Yield Response of Intensively Managed Corn and Soybean to Potassium Fertilizer Rate and Placement


22 Feb 2007

2006 Annual Interpretive Summary

Yield Response of Intensively Managed Corn and Soybean to Potassium Fertilizer Rate and Placement, 2006

The goal of this project is to examine the variation in corn and soybean yield response to varied input intensity applied across a field landscape. The objectives are to identify parts of the landscape that are most responsive to increased input levels, and to determine the particular constraints to crop growth at these locations during various stages of crop development. Seven strips of high-input treatments...comparing normal and high rates of K across normal and deep placement, and normal and high inputs of N, P, and plant density...were applied in the fall of 2001 along the full length of a large field in preparation for corn and soybeans. The treatments were repeated in 2003 and 2004 under a corn-soybean rotation. Starting in the fall of 2004, tillage and fertility treatments were applied only to corn, with soybeans relying on residual fertility.

The 2005 season featured some of the highest corn yields achieved to date. The intensively-managed high K treatment yielded a field average of 190 bu/A. Yields responded well to K rates above provincial recommendations. Deep placement of K also boosted yield by 4% in contrast to little response in the first 3 years. The 2006 season saw continued high yields under intensive management, while those under conventional management declined to only 90% as high. Postharvest soil nitrate levels ranged from 4 to 7 ppm and did not differ between intensive and conventional management. Soil test levels for P and K are showing differences in response to rates applied.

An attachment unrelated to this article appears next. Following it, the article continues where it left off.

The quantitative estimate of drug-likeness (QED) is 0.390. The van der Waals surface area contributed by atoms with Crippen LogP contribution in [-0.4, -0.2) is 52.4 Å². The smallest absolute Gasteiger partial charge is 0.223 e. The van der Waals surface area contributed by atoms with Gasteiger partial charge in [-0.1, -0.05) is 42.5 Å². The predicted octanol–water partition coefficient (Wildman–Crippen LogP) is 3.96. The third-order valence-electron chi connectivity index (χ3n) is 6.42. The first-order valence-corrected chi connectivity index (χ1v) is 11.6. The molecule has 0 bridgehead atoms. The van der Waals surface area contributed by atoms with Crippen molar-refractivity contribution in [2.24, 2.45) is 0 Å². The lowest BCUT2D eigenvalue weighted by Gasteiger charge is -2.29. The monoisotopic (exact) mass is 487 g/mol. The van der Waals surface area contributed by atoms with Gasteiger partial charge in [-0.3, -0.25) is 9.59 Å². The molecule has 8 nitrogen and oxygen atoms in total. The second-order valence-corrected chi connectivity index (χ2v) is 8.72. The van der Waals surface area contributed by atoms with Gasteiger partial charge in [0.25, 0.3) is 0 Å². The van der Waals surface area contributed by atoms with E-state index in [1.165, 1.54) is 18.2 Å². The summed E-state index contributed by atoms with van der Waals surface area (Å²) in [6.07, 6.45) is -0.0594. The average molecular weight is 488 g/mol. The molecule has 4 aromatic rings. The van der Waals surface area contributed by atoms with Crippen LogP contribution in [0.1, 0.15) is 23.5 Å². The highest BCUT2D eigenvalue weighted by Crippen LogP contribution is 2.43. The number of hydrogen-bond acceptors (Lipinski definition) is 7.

The project’s 5 years of yield data are beginning to supply valuable information demonstrating the economic and enviromental viability of intensive crop management. The project is continuing in 2007. ON-24F